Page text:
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The sound of language 

A husband-and-wife team makes local writings burst into song

There's a thirst for musicals these days, a return to song and dance that's smitten movie theaters and local stages alike. Maybe it's a return to form, maybe it never left at all--cases have and can be made for both. Whatever the attraction, Andrea and Paul Ferguson felt it in 1996, when they staged a surprisingly successful musical version of local author Lee Smith's The Devil's Dream. There was great demand afterward for a soundtrack and follow-up piece, and the pair soon founded Ride Again Productions, named for the rides at Coney Island where wishes for multiple trips down the track come true. The organization set out to create new musicals based on the works of prominent local writers like Smith, Clyde Edgerton, Jill McCorkle and Doris Betts.

Seven years, one full-on main stage musical and several one-hour benefit performances later, the Fergusons are having another go at it. On Aug. 21, they're bringing a bluesy musical adaptation of Edgerton's searing novel Killer Diller to UNC-Chapel Hill's Studio Six Theatre.

Andrea credits the strength of the local writing scene and its family feel for making Ride Again's goals that much easier. "By the nature of where we live, you don't have to go very far out of the area to find major well-known writers who are not only accessible, but also incredibly supportive of one another's work," she says. "That atmosphere is very conducive to creating new theatrical works."

It still begs the question: why make novels into musicals, with moving parts, choreography and characters bursting into song? "It's a reaction to going to so many standard musicals," Andrea says. "I think the kind of theater we're trying to put out there tries to integrate the elements a little better. I can either give you a monologue or give you a song, and a song is more fun."

A strong workshop reading of an hour-long version of Killer Diller at last year's N.C. Literary Festival encouraged the Fergusons to flesh it out. Killer Diller turned out to be an easy fit, as Paul had worked off and on for years with Edgerton in his UNC Performance of Southern Writers course. The book, about a wayward youth-turned-Christian struggling between a desire to be a preacher and his dream of having a blues band, features song lyrics throughout. Edgerton, an accomplished musician in his own right, produced a five-song cassette of blues to accompany the book, and Paul adapted the songs into the musical. Other traditional blues and gospel songs for the musical, like "Jesus Dropped the Charges" and a show-stopping rock take on "This Little Light of Mine," were written by Turner Walston and Billy McCormick. But when the Fergusons wound up a few songs short in July, they turned to Edgerton.

In just days, the author, on vacation in Ohio, was playing the new works to the Fergusons over the phone. Edgerton has attended rehearsals, but has tried to keep his participation minimal, as he decided he must focus on either writing or a production, not both. Plus, the experience is just a little too much for him. "It's kind of both flattering for me and a humbling experience to watch people become the characters you've thought about for a long time working on your book," Edgerton says. "I feel really lucky that it's being done."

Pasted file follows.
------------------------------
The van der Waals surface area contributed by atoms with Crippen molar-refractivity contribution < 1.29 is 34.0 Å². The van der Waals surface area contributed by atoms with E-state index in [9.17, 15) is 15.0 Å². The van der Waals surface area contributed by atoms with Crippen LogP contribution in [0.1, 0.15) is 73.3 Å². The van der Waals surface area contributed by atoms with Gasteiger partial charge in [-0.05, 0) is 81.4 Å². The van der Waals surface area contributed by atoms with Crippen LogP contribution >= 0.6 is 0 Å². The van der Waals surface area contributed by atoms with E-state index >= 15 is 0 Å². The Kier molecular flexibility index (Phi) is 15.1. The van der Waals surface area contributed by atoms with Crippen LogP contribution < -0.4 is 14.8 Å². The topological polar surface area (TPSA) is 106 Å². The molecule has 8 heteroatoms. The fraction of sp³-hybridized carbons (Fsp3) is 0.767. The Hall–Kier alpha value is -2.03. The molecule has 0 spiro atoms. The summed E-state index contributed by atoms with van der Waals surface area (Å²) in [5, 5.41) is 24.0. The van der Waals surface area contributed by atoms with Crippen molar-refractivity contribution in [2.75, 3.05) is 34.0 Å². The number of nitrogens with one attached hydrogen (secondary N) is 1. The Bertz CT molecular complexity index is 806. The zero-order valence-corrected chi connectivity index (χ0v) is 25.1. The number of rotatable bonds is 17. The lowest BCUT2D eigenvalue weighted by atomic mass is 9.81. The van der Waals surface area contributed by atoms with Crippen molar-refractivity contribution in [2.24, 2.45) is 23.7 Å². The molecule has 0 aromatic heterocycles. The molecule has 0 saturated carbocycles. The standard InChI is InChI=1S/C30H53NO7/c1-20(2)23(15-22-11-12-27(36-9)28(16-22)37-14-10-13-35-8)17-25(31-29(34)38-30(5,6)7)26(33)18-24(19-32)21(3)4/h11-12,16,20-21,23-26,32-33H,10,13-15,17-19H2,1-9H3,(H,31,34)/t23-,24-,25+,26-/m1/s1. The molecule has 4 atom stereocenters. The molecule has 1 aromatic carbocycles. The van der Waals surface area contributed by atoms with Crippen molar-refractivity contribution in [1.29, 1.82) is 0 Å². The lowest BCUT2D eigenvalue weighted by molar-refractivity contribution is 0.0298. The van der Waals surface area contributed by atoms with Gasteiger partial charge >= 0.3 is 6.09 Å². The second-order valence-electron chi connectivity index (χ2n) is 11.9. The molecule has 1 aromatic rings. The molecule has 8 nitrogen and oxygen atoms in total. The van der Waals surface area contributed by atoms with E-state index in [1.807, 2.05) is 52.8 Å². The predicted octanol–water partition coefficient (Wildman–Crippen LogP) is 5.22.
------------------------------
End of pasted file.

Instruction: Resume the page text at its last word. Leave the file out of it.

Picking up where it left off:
"So much of what Killer Diller is about is having issue with taking things at face value, and I think where we are right now as a society, I think we're asking a lot of questions and learning what not to take seriously," Andrea says. "At the same time I think we've got to keep our hearts light, and this show does that. It's incredibly funny, very entertaining and it's kind of sexy."

Coincidentally, an independent film version of Killer Diller just wrapped shooting in Missouri, with the hopes of obtaining a distributor for a fall or winter release. Edgerton is currently at work on his own musical adaptation of his new fall novel, Lunch at the Piccadilly. The Fergusons, riding the high of turning out a successful production of Killer Diller, have already begun to adapt a Smith novella, The Christmas Letters, for their next musical.

Ride Again is steadily becoming more of a chorus than a name.

Killer Diller runs Aug. 21-Sep. 14 at Studio Six Theatre, Swain Hall, UNC. An opening-night gala following the premiere will feature refreshments, a chance to speak with the creators and writers and exclusive advance copies of Edgerton's new novel. Tickets are $10-$15 ($25 for opening night and the gala), with $5 student rush tickets available 10 minutes before each performance. Buy tickets at www.rideagain.org or call (866) 463-8659. EndBlock

  • A husband-and-wife team makes local writings burst into song

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